Defining multiple scenarios

We can define multiple scenarios in a single TOML file. For example, shown below is a single TOML file that defines all of the scenarios presented in this Getting Started guide. The settings that are shared by all three scenarios are defined as per usual, and the scenario-specific settings are defined inside each scenario’s table (indicated by the highlighted lines).

An example of defining multiple scenarios in a single file, where common settings are shared between all scenarios, and scenario-specific settings are defined inside each scenario table.
 1# NOTE: Save this file as 'lorenz63_all.toml'
 2
 3[components]
 4model = "pypfilt.examples.lorenz.Lorenz63"
 5time = "pypfilt.Scalar"
 6sampler = "pypfilt.sampler.LatinHypercube"
 7summary = "pypfilt.summary.HDF5"
 8
 9[time]
10start = 0.0
11until = 25.0
12steps_per_unit = 10
13summaries_per_unit = 10
14
15[prior]
16sigma = { name = "constant", args.value = 10 }
17rho = { name = "constant", args.value = 28 }
18beta = { name = "constant", args.value = 2.66667 }
19
20[observations.x]
21model = "pypfilt.examples.lorenz.ObsLorenz63"
22
23[observations.y]
24model = "pypfilt.examples.lorenz.ObsLorenz63"
25
26[observations.z]
27model = "pypfilt.examples.lorenz.ObsLorenz63"
28
29[filter]
30particles = 500
31prng_seed = 2001
32history_window = -1
33resample.threshold = 0.25
34regularisation.enabled = true
35
36[scenario.simulate]
37prior.x = { name = "constant", args.value = 1 }
38prior.y = { name = "constant", args.value = 1 }
39prior.z = { name = "constant", args.value = 1 }
40
41[scenario.forecast]
42prior.x = { name = "uniform", args.loc = -5, args.scale = 10 }
43prior.y = { name = "uniform", args.loc = -5, args.scale = 10 }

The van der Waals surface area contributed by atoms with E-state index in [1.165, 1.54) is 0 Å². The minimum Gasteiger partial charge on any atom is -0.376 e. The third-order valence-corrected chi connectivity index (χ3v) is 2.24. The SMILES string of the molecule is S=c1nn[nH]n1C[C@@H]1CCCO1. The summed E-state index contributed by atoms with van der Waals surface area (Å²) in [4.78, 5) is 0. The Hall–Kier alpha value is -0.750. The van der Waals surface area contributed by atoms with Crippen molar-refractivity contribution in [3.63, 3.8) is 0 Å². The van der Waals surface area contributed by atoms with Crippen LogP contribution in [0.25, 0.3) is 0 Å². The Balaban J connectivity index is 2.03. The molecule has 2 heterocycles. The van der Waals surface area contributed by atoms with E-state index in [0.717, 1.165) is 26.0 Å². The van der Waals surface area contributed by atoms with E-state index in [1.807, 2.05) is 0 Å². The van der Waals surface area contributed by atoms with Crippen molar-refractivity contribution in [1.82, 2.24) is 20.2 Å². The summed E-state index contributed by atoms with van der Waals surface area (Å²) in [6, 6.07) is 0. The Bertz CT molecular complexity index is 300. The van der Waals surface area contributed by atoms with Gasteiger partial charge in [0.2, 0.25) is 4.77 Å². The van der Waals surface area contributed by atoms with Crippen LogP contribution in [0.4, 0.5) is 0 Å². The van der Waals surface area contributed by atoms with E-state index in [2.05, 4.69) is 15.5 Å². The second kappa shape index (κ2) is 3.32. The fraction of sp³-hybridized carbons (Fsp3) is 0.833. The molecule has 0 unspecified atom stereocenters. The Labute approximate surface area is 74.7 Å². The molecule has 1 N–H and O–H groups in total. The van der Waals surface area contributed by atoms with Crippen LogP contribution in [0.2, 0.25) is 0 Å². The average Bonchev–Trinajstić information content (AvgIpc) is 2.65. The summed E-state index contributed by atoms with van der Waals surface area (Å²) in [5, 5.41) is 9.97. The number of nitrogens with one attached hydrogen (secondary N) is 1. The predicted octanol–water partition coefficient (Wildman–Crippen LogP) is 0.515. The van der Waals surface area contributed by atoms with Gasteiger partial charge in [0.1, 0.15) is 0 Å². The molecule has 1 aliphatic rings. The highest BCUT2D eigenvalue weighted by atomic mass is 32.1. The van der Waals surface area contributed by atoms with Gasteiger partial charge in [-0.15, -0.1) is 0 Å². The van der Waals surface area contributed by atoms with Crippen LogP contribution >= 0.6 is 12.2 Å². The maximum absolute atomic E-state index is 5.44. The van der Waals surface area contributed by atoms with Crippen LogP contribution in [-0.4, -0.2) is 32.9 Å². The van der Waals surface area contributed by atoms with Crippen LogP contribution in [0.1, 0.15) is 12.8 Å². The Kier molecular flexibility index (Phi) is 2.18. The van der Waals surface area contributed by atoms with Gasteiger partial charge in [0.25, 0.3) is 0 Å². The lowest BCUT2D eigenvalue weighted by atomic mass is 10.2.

44prior.z = { name = "uniform", args.loc = -5, args.scale = 10 }
45observations.x.file = "lorenz63-x.ssv"
46observations.y.file = "lorenz63-y.ssv"
47observations.z.file = "lorenz63-z.ssv"
48summary.tables.forecasts.component = "pypfilt.summary.PredictiveCIs"
49summary.tables.forecasts.credible_intervals = [50, 60, 70, 80, 90, 95]
50
51[scenario.forecast_regularised]
52prior.x = { name = "uniform", args.loc = -5, args.scale = 10 }
53prior.y = { name = "uniform", args.loc = -5, args.scale = 10 }
54prior.z = { name = "uniform", args.loc = -5, args.scale = 10 }
55observations.x.file = "lorenz63-x.ssv"
56observations.y.file = "lorenz63-y.ssv"
57observations.z.file = "lorenz63-z.ssv"
58summary.tables.forecasts.component = "pypfilt.summary.PredictiveCIs"
59summary.tables.forecasts.credible_intervals = [50, 60, 70, 80, 90, 95]
60filter.regularisation.enabled = true
61filter.regularisation.bounds.x = { min = -50, max = 50 }
62filter.regularisation.bounds.y = { min = -50, max = 50 }
63filter.regularisation.bounds.z = {}

Note

Call save_lorenz63_scenario_files() to save this scenario file (and the others used in this tutorial) in the working directory.

We can load all of these scenarios with pypfilt.load_instances() and use them to simulate observations and generate forecasts:

def run_all_lorenz63_scenarios():
    """Run all of the Lorenz-63 scenarios."""
    scenario_file = 'lorenz63_all.toml'

    # Collect the scenario instances in a dictionary.
    instances = {
        instance.scenario_id: instance
        for instance in pypfilt.load_instances(scenario_file)
    }
    assert len(instances) == 3

    # Simulate observations from the 'simulate' scenario.
    obs_tables = pypfilt.simulate_from_model(instances['simulate'])

    # Run forecasts from t = 20.
    forecast_time = 20
    forecast_results = pypfilt.forecast(
        instances['forecast'].build_context(), [forecast_time], filename=None
    )
    regularised_results = pypfilt.forecast(
        instances['forecast_regularised'].build_context(),
        [forecast_time],
        filename=None,
    )

    return (obs_tables, forecast_results, regularised_results)